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I suppose my objective ~~ for now ~~ is to tell you what I experienced, what I endured as a human being, an American, a woman ~~ with no immediate, specific intent on telling you how to change these conditions that all or many of us.  We should not need “laws” to make things better, we should just be decent human beings.
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In the mid-1970s, I was becoming addicted to prescribed narcotics.  The “economic crunch” caused severe hardships at work and I worked on commission.  I, eventually, stopped showing up for work [I wasn’t making a cent, why bother?], but even before that, paying the rent was nearly impossible.  

It might have been the third time the rental agent pounded on the door for rent money (though he, usually, just locked me out before I came home from work), but I was in the shower this time.  Over the noise of the shower, I was hearing a man’s voice, I thought.  I knew I had locked the door, but wrapped a towel around me to investigate.  I was stunned to find the agent right outside the the bathroom door.  He walked a few steps towards the bedroom, then turned around, as I, quickly, stepped back in to bathroom and shut the door.  He screamed for me to “get out” there.  I cracked the door open, wearing a smile, besides the towel, and tried to talk to him nice.  He pushed the door in, grabbed me by the arm, and pushed me in to the living room.  He, then, tried to throw me out the door!  All the time he was ranting and screaming, red in the face, and as irate as I’ve ever seen anyone.   
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I could barely get a word in edgewise, as he told me to “get out” and I had “no more time to come up with the money”.  I was in tears by the and, literally, begging for sympathy.  He grabbed both my hands and twisted me to the floor, the towel barely staying around me.  In a last ditch effort for compassion, I told him I had been diagnosed with an illness and was on strong medication; I was having difficulty making money on my commissioned job.  Not an ounce of sympathy!  As he continued to yell, with an abundance of four-letter words, he told me I couldn’t make money as a prostitute!  And, with that, he grabbed me by one arm ~~ I used the other to grab my towel ~~ and he threw me outside!  He, with amazing speed, bolted the second lock on the door, to which only he had a key.  I cried, “You can’t do this.  Please!”  He put his face six inches from mine and screamed, “YES I CAN!”   Then, he ripped the towel off me!  I was horrified beyond words.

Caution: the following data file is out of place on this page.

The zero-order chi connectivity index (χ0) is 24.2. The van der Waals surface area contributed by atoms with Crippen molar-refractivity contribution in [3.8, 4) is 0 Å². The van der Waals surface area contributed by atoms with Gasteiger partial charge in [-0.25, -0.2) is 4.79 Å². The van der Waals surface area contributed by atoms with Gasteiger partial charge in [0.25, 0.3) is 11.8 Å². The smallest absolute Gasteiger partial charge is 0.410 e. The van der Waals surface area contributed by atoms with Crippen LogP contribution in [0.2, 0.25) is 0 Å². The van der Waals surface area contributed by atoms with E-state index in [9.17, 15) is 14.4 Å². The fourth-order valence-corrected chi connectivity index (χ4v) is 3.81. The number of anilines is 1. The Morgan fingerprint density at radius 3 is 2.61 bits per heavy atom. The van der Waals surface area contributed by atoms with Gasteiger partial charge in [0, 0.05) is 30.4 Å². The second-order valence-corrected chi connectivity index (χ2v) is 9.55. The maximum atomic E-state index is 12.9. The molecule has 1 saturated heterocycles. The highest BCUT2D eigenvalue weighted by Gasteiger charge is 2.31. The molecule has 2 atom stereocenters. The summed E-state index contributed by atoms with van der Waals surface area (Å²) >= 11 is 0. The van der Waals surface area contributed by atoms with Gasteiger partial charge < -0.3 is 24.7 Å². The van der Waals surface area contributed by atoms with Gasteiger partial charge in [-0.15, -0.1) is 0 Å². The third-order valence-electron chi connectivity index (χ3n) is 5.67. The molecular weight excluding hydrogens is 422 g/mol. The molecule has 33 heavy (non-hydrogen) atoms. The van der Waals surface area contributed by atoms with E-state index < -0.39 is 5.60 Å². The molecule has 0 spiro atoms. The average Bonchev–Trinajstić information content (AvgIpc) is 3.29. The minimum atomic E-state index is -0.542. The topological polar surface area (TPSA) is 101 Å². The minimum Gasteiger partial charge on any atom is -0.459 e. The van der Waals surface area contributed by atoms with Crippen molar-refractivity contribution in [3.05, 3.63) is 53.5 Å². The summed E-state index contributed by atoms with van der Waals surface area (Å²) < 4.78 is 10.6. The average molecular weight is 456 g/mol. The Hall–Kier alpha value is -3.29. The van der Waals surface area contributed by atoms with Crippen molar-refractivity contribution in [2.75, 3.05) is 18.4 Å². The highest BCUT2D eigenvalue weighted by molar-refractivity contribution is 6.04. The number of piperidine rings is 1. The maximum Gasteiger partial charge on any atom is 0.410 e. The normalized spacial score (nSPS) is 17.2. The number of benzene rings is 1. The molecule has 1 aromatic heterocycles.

As he rushed down the stairwell, I (quickly) calculated my best option was to try and grab the towel from him, hoping he would let me keep it.  That failed.  There I was, naked in front of the apartment building!  He threw my towel in the back seat of his car and, as he opened his car door, looked back and smiled with such delight and satisfaction.       

A woman, across the street, saw what had happened.  She ran over with an old t-shirt of her husband’s.  She said it was all she had.  I thanked her for it.  By the time I had it over my head, she was halfway back to her house. 


Then, like things couldn’t get worse, a car with three intoxicated young men drove by on an adjacent street.  I leaned forward, just a bit, hoping to cover my pubic hair and hoping they’d assume I had a swimsuit on under the shirt.  They hollered wildly.  And, though I believe, at least, one thought I looked naked, they drove on.  I was paralyzed with fear and prayed they wouldn’t come back.    

Then, it poured rain!  I thought, “How could it get worse?? — and now it’s raining!!”   My car keys, purse, everything was locked in the apartment.  I had no place to go.  I was so alone.  Having nothing else to do, I decided to embrace the moment ~~ as ugly as it was.  I stood, in the hard, cold rain, as tall as I dared and took some breaths.  I couldn’t lift my eyes too high towards the Heavens (because I wondered what kind of a Good God could let that happen to me), but I wanted to see the dark clouds.  I looked all around at what felt like the lowest place on earth.  Photobucket


As I was about to sit down on the steps, a neighbor came home.  As he was pulling in the parking lot, as I recall, he held up “the key”!  He had passed the agent and assumed the agent had been at my place and flagged him down.  I think the neighbor knew of one or more affairs that the agent had with woman in the apartments and held blackmailed him for the key each time I was locked out

Though I recognize that agent and the owner of that apartment were not obligated to give me a place to live, free of rent, how can we create a world where it becomes impossible to live decent lives?  I’m a good person, the economy was bad — why did I have to suffer?  I don’t understand why people can’t just help each other and get off the treadmill of chasing dollars.   

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